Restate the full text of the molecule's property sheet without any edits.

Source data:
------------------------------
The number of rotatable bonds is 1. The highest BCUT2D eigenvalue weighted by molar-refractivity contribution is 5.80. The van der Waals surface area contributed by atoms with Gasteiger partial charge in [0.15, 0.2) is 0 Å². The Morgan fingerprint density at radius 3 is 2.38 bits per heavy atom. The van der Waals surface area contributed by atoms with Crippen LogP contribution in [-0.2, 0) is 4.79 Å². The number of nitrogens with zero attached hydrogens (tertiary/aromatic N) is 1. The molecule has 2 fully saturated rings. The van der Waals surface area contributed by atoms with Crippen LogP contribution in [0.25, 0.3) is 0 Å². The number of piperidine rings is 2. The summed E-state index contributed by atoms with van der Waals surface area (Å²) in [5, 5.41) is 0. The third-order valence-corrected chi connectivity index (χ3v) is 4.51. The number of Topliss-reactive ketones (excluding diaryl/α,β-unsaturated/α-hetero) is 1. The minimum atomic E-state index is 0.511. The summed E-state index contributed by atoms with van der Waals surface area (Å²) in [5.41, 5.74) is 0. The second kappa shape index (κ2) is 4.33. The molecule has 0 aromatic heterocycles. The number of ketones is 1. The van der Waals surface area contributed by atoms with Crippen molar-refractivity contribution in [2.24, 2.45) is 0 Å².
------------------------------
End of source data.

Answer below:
The number of rotatable bonds is 1. The highest BCUT2D eigenvalue weighted by molar-refractivity contribution is 5.80. The van der Waals surface area contributed by atoms with Gasteiger partial charge in [0.15, 0.2) is 0 Å². The Morgan fingerprint density at radius 3 is 2.38 bits per heavy atom. The van der Waals surface area contributed by atoms with Crippen LogP contribution in [-0.2, 0) is 4.79 Å². The number of nitrogens with zero attached hydrogens (tertiary/aromatic N) is 1. The molecule has 2 fully saturated rings. The van der Waals surface area contributed by atoms with Crippen LogP contribution in [0.25, 0.3) is 0 Å². The number of piperidine rings is 2. The summed E-state index contributed by atoms with van der Waals surface area (Å²) in [5, 5.41) is 0. The third-order valence-corrected chi connectivity index (χ3v) is 4.51. The number of Topliss-reactive ketones (excluding diaryl/α,β-unsaturated/α-hetero) is 1. The minimum atomic E-state index is 0.511. The summed E-state index contributed by atoms with van der Waals surface area (Å²) in [5.41, 5.74) is 0. The second kappa shape index (κ2) is 4.33. The molecule has 0 aromatic heterocycles. The number of ketones is 1. The van der Waals surface area contributed by atoms with Crippen molar-refractivity contribution in [2.24, 2.45) is 0 Å².